Sergei Karaganov, Doctor of History, is Dean of the School of World Economics and International Relations at the National Research University–Higher School of Economics. He is also Honorary Chairman of the Presidium of the Council on Foreign and Defense Policy.
Resume: The bankrupt Cypriot banks are worth nothing or less than nothing if they are not a part of the European financial system.
When the eurogroup of finance ministers first issued its ultimatum to Cyprus demanding a levy on deposits – requiring their de facto partial confiscation – many Russians were indignant. Even Russia’s leaders called the Eurogroup demand absurd, non-professional, unfair and dangerous.
The latest rescue plan agreed on Sunday by the eurogroup, which also involves the partial confiscation of deposits, changes nothing. Russians are angry – and have every right to be.
The strong Russian reaction was partly caused by concerns about Russian legal and semi-legal holdings in Cyprus. But, most likely, really serious funds had been evacuated beforehand.
The reaction also resulted from concern about the fate of a few legal corresponding accounts Russian companies, including state-owned groups, held in Cyprus banks as they do elsewhere in the West, especially in Britain, the Netherlands, and Luxembourg.
The relative weakness of the Russian banking system and, most of all, the lack of the rule of law is pushing Russian companies towards channelling their transactions through foreign bank accounts. The abrupt halt of these transactions is causing losses – both financial and reputational for Russian companies and their partners abroad.
The nervous reaction resulted also from a feeling of being duped. Moscow thought the EU should have consulted Russia. The Cypriots were considered especially irritating. They have been begging for loans for years and were getting them. But this time did not bother to tell Russia much about the crisis. But probably many EU nations were not consulted either.
Several ideas as to how Russia should bail out Cyprus were put forward. Flamboyant Russian billionaire-turned-politician Mikhail Prokhorov was the first to propose a total buyout of the island’s economy. Others proposed a bailout for certain Cypriot banks or simply “to help” Orthodox brothers. But now the emotions are cooling down.
People are starting to understand that the bankrupt Cypriot banks are worth nothing or less than nothing if they are not a part of the European financial system. In any case, the ultimatum of the eurogroup has effectively killed those banks. It undermined their main asset – trust.
Nobody will ever again keep serious money in Cyprus. So why should Russians bailout or buy the Cypriot banks? As to the oil and gas fields on the Cypriot shelf, the political and legal climate for their development does not yet exist.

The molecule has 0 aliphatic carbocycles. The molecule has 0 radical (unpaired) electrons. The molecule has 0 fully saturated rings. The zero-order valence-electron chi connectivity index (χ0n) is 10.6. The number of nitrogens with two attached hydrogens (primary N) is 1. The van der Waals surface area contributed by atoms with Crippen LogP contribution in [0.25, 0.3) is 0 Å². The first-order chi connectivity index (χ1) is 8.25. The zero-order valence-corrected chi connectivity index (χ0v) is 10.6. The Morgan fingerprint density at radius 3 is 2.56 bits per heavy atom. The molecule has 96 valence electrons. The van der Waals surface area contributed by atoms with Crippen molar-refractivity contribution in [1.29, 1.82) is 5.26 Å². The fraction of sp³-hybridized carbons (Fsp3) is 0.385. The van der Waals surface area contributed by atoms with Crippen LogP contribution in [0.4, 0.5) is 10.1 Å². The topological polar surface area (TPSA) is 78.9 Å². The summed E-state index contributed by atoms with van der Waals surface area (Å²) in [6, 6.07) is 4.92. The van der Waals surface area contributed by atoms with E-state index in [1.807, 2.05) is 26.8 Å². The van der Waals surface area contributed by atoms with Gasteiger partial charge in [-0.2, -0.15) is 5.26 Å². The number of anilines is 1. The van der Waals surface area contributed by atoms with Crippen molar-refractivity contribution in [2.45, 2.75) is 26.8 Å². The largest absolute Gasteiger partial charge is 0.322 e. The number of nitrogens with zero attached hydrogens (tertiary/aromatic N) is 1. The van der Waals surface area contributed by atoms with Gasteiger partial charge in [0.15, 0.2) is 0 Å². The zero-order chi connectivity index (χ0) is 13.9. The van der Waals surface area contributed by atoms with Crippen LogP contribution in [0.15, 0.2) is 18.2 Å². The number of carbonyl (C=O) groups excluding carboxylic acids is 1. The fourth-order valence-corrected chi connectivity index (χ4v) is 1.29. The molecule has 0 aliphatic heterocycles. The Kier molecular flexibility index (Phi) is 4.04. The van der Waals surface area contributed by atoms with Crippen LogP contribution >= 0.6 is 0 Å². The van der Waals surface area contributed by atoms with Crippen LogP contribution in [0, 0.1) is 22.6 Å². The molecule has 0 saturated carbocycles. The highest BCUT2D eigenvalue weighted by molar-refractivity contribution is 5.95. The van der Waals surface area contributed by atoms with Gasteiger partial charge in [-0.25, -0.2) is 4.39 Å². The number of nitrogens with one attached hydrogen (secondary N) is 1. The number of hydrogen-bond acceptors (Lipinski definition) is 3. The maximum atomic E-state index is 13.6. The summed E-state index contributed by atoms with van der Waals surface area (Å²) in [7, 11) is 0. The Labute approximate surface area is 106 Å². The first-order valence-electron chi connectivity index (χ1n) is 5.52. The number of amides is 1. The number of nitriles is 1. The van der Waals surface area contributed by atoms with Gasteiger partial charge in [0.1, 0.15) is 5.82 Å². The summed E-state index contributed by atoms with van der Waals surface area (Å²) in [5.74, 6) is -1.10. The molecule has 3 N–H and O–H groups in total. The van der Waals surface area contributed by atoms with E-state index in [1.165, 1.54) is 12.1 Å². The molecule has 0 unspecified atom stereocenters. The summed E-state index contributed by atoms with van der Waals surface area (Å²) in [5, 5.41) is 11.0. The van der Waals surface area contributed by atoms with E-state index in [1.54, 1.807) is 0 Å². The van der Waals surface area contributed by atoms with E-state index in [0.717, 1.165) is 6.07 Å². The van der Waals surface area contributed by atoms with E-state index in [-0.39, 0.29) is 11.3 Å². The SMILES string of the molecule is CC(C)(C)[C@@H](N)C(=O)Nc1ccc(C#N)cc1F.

There is also another reason why I personally would advise Moscow not to play the bailout game. The Eurogroup ultimatum mortally damaged not only the Cypriot banking system and, indeed, the whole island’s economy but also hit trust hard in the banking system of the EU as a whole. Tens of billions of euros will move to Asia and elsewhere.
I do not believe that highly-professional financiers and politicians, who worked out that decision, did not take into consideration these inevitable consequences and risks. I hope that they are not wild adventurers and gamblers. Then why did they opt for such risks? It looks to me that the Cypriot cause célèbre is being concocted as a vehicle to send a message to the Club Med countries: comply with austerity and de facto external management or get out of the eurozone. Maybe two eurozones with a soft and a hard euro are in the making.
If my suspicion is founded, I am happy that the Germans and their allies inside the EU have steeled themselves and are getting ready for a real fight for the deep reform of the EU and the eurozone. Instead of procrastination, nice words about more democracy and more solidarity, while trying to muddle through and becoming a laughing stock for outside observers.
It is time to correct the mistakes of the past, made by the EU when it was in euphoria after the fall of Communism admitted – almost without conditions – countries, which were not economically and culturally ready for membership in the eurozone or even the union itself.
Russia needs a viable EU, even if it is a bit scaled down. As a partner and maybe in the future even an ally, and as a traditional role model. We should remember what European integration did: it overcame the history of state nationalism and wars in Europe making the West safe for Russia for the first time in more than a millennium of history.
It is one more reason why Russia should not try to undermine Germany and other northern EU countries as they attempt to impose sense and order. But if or when things go really bad for Cypriots my country should offer massive humanitarian aid. And after the collapse and restructuring of the Cypriot economy Russians can come and buy what is left: the climate, beaches, hotels, land. But that would be a different story and a different scale of investment.